U.S. Leaders Failing to Set Good Example of Economic Growth for Arab World
Byline: Jamil Khoury
Jamil Khoury is an instructor of Middle East studies at the University of Chicago Graham School of General Studies.
President Bush proposed the development of a Middle East free- trade zone, an ambitious endeavor that promises to increase Arab access to U.S. markets, stimulate regional economic development, strengthen intra-Arab trade, generate more jobs and promote foreign investment, all within a 10-year time frame.
The idea was raised amid heightened discussion of economic liberalization in the Arab world, understood as integral to the expansion of liberty and the building of democracy. One need only survey the Arab Human Development Report 2002 to grasp the enormity of challenges Arabs face.
The courageous and refreshingly self-critical report, developed by 30 Arab intellectuals under the auspices of the U.N. Development Program, identifies major deficiencies in knowledge, freedom and woman-power as key impediments to Arab economic growth and greater integration into a rapidly globalizing world economy.
The report ponders a bleak outlook for a region chaffing under the demands of an increasingly young population confronting limited prospects. Yet, the resultant social and political alienation reinforces the region's downward mobility. As remedies, the report prescribes free-market capitalism, educational reform and the emancipation of women. The expansion of individual liberties and political participation are championed as key to unlocking human potential.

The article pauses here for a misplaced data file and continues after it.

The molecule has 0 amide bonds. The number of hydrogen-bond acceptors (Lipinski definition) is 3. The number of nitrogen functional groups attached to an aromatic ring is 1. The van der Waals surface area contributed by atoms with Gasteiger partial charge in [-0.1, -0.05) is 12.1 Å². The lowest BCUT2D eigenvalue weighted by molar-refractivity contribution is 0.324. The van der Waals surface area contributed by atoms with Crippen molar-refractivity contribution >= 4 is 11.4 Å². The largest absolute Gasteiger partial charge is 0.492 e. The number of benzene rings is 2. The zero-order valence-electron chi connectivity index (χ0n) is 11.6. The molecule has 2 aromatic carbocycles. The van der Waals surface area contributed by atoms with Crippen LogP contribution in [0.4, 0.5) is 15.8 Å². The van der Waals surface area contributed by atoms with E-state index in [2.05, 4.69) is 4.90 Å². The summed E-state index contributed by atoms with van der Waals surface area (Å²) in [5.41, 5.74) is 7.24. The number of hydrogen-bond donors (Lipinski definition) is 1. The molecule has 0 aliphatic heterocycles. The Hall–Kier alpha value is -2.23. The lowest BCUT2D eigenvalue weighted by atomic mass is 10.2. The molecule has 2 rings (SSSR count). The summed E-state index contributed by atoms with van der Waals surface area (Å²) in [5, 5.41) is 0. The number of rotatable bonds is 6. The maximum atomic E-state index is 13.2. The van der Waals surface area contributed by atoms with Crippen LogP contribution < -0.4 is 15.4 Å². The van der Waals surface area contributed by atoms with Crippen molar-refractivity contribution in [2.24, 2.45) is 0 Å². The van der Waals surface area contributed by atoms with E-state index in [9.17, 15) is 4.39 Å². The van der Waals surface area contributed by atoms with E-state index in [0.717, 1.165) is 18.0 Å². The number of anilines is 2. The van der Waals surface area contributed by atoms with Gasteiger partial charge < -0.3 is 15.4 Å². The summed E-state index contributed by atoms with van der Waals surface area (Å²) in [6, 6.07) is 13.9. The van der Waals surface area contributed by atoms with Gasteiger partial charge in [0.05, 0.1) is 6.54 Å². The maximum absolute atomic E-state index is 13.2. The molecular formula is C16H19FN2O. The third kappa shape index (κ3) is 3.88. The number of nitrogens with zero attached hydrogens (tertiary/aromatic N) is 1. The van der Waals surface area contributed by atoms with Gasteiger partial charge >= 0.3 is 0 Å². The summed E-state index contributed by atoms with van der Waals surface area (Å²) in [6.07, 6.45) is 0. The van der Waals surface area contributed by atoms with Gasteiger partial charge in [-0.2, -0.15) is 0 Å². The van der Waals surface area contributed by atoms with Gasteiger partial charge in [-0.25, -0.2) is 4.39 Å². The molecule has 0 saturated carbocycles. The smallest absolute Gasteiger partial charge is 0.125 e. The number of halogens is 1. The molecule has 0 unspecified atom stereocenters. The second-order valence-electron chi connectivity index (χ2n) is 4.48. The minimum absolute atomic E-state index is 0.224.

The authors also note lower rates of extreme poverty and income inequality in the Arab world than in other developing regions as a condition worth safeguarding. Yet as talk within the Bush administration turns to exporting (or imposing) American-style economics, I am forced to confront some unpleasant realities at home.
The American economy is in an undeniably dismal state. The president who rightfully crushed the tyranny of the Taliban and Saddam Hussein seems impervious to an economy that is wreaking havoc on millions of Americans. The loss of more than 2 million jobs, a $1 trillion national deficit, states teetering on bankruptcy and tax cuts that benefit the wealthy while punishing the poor, is a record difficult to market as the economic "ideal." Not to mention those crises the Bush team inherited, but seem in no hurry to fix, namely widening disparities in public education, abandoning millions of American children to substandard schooling, and the 45 million-plus citizens who lack health insurance and thus access to adequate health care. …